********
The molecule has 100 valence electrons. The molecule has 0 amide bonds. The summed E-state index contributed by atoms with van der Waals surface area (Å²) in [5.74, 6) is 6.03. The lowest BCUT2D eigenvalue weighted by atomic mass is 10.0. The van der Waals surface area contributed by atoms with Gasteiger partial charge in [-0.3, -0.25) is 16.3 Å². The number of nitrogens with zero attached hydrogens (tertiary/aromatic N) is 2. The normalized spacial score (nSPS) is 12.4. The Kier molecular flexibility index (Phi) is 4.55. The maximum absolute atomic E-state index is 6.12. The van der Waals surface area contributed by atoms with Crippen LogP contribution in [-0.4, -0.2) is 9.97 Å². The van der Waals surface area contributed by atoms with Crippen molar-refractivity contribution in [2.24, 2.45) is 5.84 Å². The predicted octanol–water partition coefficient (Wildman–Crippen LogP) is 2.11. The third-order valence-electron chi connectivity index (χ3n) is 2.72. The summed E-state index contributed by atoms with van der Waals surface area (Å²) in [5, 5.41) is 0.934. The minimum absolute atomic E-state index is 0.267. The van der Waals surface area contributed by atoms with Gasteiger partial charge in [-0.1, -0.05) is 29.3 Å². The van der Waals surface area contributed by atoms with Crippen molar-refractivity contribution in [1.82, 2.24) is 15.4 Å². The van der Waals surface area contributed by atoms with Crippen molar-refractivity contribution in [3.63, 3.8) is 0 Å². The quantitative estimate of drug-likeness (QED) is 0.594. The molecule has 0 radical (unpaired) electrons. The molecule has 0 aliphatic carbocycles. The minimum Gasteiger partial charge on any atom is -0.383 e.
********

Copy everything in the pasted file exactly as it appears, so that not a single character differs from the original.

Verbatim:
The molecule has 100 valence electrons. The molecule has 0 amide bonds. The summed E-state index contributed by atoms with van der Waals surface area (Å²) in [5.74, 6) is 6.03. The lowest BCUT2D eigenvalue weighted by atomic mass is 10.0. The van der Waals surface area contributed by atoms with Gasteiger partial charge in [-0.3, -0.25) is 16.3 Å². The number of nitrogens with zero attached hydrogens (tertiary/aromatic N) is 2. The normalized spacial score (nSPS) is 12.4. The Kier molecular flexibility index (Phi) is 4.55. The maximum absolute atomic E-state index is 6.12. The van der Waals surface area contributed by atoms with Crippen LogP contribution in [-0.4, -0.2) is 9.97 Å². The van der Waals surface area contributed by atoms with Crippen molar-refractivity contribution in [2.24, 2.45) is 5.84 Å². The predicted octanol–water partition coefficient (Wildman–Crippen LogP) is 2.11. The third-order valence-electron chi connectivity index (χ3n) is 2.72. The summed E-state index contributed by atoms with van der Waals surface area (Å²) in [5, 5.41) is 0.934. The minimum absolute atomic E-state index is 0.267. The van der Waals surface area contributed by atoms with Gasteiger partial charge in [-0.1, -0.05) is 29.3 Å². The van der Waals surface area contributed by atoms with Crippen molar-refractivity contribution in [1.82, 2.24) is 15.4 Å². The van der Waals surface area contributed by atoms with Crippen molar-refractivity contribution in [3.63, 3.8) is 0 Å². The quantitative estimate of drug-likeness (QED) is 0.594. The molecule has 0 radical (unpaired) electrons. The molecule has 0 aliphatic carbocycles. The minimum Gasteiger partial charge on any atom is -0.383 e.